Russian Diplomats Flee North Korea by Hand-Powered Rail Cart

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Russian Diplomats Flee North Korea by Hand-Powered Rail Cart

MOSCOW—Russian diplomats stuck in North Korea for more than a year due to the coronavirus pandemic embarked this week on a remarkable odyssey to get home, traveling by bus, train—and hand-powered rail cart.

A group of eight people from Russia’s embassy in Pyongyang along with their family members set off earlier this week on a “long and difficult journey” to return to Russia, said the Russian foreign ministry on Friday.

For just over a year, the diplomats had been unable to leave North Korea after Pyongyang sealed its borders due to the coronavirus. Deciding to leave on their own, the group traveled 32 hours by train and an additional two hours by bus to reach the North Korean-Russian border.

Then came “the most challenging part”—crossing into Russia, the foreign ministry wrote on Facebook. To do this, the group mounted a specially made wooden cart onto rail tracks, loaded it with their belongings—including their children—and “off they went,” pushing the railcar by hand for close to a mile until it entered Russian territory, the ministry said.

The group of Russians included the embassy’s third secretary, Vladislav Sorokin, and his 3-year-old daughter Varya, who was the group’s youngest traveler, the ministry said.

Incredible Journey

Russian diplomats travel by train, bus and railway cart to leave North Korea

Vladivostok

Bus to airport

Khasan

(see enlarged

area below)

34 hours by train and bus

Sea of

Japan

Pushed wooden cart over bridge

Tumannaya River

A photograph posted on Facebook by the ministry showed three adults pushing the makeshift cart along the tracks with three children sitting behind large suitcases and boxes, perched on what appears to be a bright red padded bench.

The travelers pushed the cart across a bridge over the Tumannaya River and eventually arrived at the Russian border station in Khasan, a settlement in the country’s Far East, where they were met by officials from the foreign ministry office in Vladivostok.

The regional administration then provided a bus, “which delivered the compatriots…to the Vladivostok airport” and they headed to Moscow on Friday.

Kremlin spokesman Dmitri Peskov told reporters Friday that a diplomatic career “is very difficult and challenging.”

“It may look nice and elegant, when, in fact, this career is very tough, intense, a complete ordeal,” he added. “Episodes of this kind may also happen sometimes.”

Calls for comment on the Russian diplomats’ journey to the North Korean embassy in Moscow were unanswered.

Mr. Sorokin, the third secretary, told the Russian state news agency RIA Novosti that the border guards who met them in Khasan “had such expressions, as if they see these carts every day, which, of course, is not the case.”

Foreign Ministry spokeswoman Maria Zakharova told the Russian Komsomolskaya Pravda radio station that the route taken by the embassy personnel was the most efficient. The alternative would be to travel through China. In that case, however, they would have had to quarantine for three weeks and “the journey would take a month,” she said.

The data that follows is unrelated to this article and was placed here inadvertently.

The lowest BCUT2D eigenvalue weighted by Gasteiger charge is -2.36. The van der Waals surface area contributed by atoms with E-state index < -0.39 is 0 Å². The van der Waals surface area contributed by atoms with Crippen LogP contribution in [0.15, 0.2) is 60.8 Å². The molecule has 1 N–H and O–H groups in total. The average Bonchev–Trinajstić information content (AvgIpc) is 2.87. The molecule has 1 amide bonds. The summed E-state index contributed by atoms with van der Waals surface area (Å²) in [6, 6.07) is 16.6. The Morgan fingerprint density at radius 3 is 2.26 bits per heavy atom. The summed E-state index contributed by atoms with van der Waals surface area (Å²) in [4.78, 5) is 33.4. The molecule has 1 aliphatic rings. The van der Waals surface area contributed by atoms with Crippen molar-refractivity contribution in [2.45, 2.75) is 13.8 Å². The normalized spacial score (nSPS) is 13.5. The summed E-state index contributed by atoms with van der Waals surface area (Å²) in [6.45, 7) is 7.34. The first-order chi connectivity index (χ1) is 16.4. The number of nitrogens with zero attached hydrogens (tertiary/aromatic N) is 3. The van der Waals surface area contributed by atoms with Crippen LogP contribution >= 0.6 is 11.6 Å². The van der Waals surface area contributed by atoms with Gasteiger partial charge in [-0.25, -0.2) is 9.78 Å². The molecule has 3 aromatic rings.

Ms. Zakharova said the foreign ministry had “turned to Pyongyang with a request to help our diplomats” several times but unfortunately, this wasn’t the first time it was necessary for Russian nationals to leave North Korea by rail cart, she said.

Anastasia Chernitskaya, press attaché of the Russian Embassy in Pyongyang, told the Russian state news agency, RIA Novosti, the trolley was made by the RasonConTrans construction joint venture between Russia and North Korea. A representative of the company told the news agency that the railway car was specifically made for the emergency transportation of people across the bridge over the Tumannaya River, the news agency reported.

The embassy employees’ dramatic journey comes as North Korea appears particularly vulnerable to the pandemic, due to the country’s poverty and weak healthcare infrastructure.

Sanctions imposed by the United Nations Security Council after Pyongyang’s most recent nuclear tests block imports of metal objects and computers, creating barriers for certain medical tools and equipment. The regime’s access to foreign banks is also restricted.

North Korea has reported zero coronavirus infections, but at the same time has asked several European embassies how it might obtain the vaccines, according to an exclusive report in The Wall Street Journal last month. 

The country has submitted an application to receive the Covid-19 virus shot from World Health Organization-supported Covax, a global alliance helping lower-income countries secure vaccines, the Journal reported.

Russia and North Korea are longtime allies, and the Kremlin has urged the United Nations to consider easing sanctions.

Alexander Matsegora, Russia’s ambassador to North Korea, said on the embassy’s Facebook page earlier this month that “thanks to the most severe bans and restrictions, [North Korea] turned out to be the only country which didn’t get the infection.” He added that he has “no doubt” that if even one Covid-19 case had been discovered in Pyongyang, the embassy would have been shut down.

Write to Ann M. Simmons at ann.simmons@wsj.com

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